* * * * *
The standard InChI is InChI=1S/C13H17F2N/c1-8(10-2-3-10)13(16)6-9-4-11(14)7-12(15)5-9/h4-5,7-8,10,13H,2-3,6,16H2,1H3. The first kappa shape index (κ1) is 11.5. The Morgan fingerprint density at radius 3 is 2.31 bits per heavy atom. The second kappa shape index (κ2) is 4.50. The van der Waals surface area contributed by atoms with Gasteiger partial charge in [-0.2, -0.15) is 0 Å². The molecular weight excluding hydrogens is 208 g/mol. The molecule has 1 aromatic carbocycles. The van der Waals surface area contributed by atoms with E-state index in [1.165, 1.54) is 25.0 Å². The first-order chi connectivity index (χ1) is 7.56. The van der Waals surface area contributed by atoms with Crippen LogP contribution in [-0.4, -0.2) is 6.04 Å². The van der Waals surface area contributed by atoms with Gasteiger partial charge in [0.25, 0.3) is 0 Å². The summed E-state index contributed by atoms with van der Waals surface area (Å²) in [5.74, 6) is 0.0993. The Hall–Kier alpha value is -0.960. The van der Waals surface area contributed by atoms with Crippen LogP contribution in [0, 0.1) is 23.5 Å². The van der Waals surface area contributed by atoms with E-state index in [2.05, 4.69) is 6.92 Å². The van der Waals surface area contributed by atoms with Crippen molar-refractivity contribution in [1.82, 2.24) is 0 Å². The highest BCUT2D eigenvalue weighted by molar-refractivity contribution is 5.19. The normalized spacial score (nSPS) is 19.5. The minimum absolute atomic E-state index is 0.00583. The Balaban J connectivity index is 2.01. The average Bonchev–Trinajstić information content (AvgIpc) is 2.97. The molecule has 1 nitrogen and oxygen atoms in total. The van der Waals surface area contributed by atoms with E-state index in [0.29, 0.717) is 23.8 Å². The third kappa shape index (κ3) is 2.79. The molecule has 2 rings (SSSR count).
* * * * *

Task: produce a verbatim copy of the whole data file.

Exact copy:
The standard InChI is InChI=1S/C13H17F2N/c1-8(10-2-3-10)13(16)6-9-4-11(14)7-12(15)5-9/h4-5,7-8,10,13H,2-3,6,16H2,1H3. The first kappa shape index (κ1) is 11.5. The Morgan fingerprint density at radius 3 is 2.31 bits per heavy atom. The second kappa shape index (κ2) is 4.50. The van der Waals surface area contributed by atoms with Gasteiger partial charge in [-0.2, -0.15) is 0 Å². The molecular weight excluding hydrogens is 208 g/mol. The molecule has 1 aromatic carbocycles. The van der Waals surface area contributed by atoms with E-state index in [1.165, 1.54) is 25.0 Å². The first-order chi connectivity index (χ1) is 7.56. The van der Waals surface area contributed by atoms with Crippen LogP contribution in [-0.4, -0.2) is 6.04 Å². The van der Waals surface area contributed by atoms with Gasteiger partial charge in [0.25, 0.3) is 0 Å². The summed E-state index contributed by atoms with van der Waals surface area (Å²) in [5.74, 6) is 0.0993. The Hall–Kier alpha value is -0.960. The van der Waals surface area contributed by atoms with Crippen LogP contribution in [0, 0.1) is 23.5 Å². The van der Waals surface area contributed by atoms with E-state index in [2.05, 4.69) is 6.92 Å². The van der Waals surface area contributed by atoms with Crippen molar-refractivity contribution in [1.82, 2.24) is 0 Å². The highest BCUT2D eigenvalue weighted by molar-refractivity contribution is 5.19. The normalized spacial score (nSPS) is 19.5. The minimum absolute atomic E-state index is 0.00583. The Balaban J connectivity index is 2.01. The average Bonchev–Trinajstić information content (AvgIpc) is 2.97. The molecule has 1 nitrogen and oxygen atoms in total. The van der Waals surface area contributed by atoms with E-state index in [0.29, 0.717) is 23.8 Å². The third kappa shape index (κ3) is 2.79. The molecule has 2 rings (SSSR count).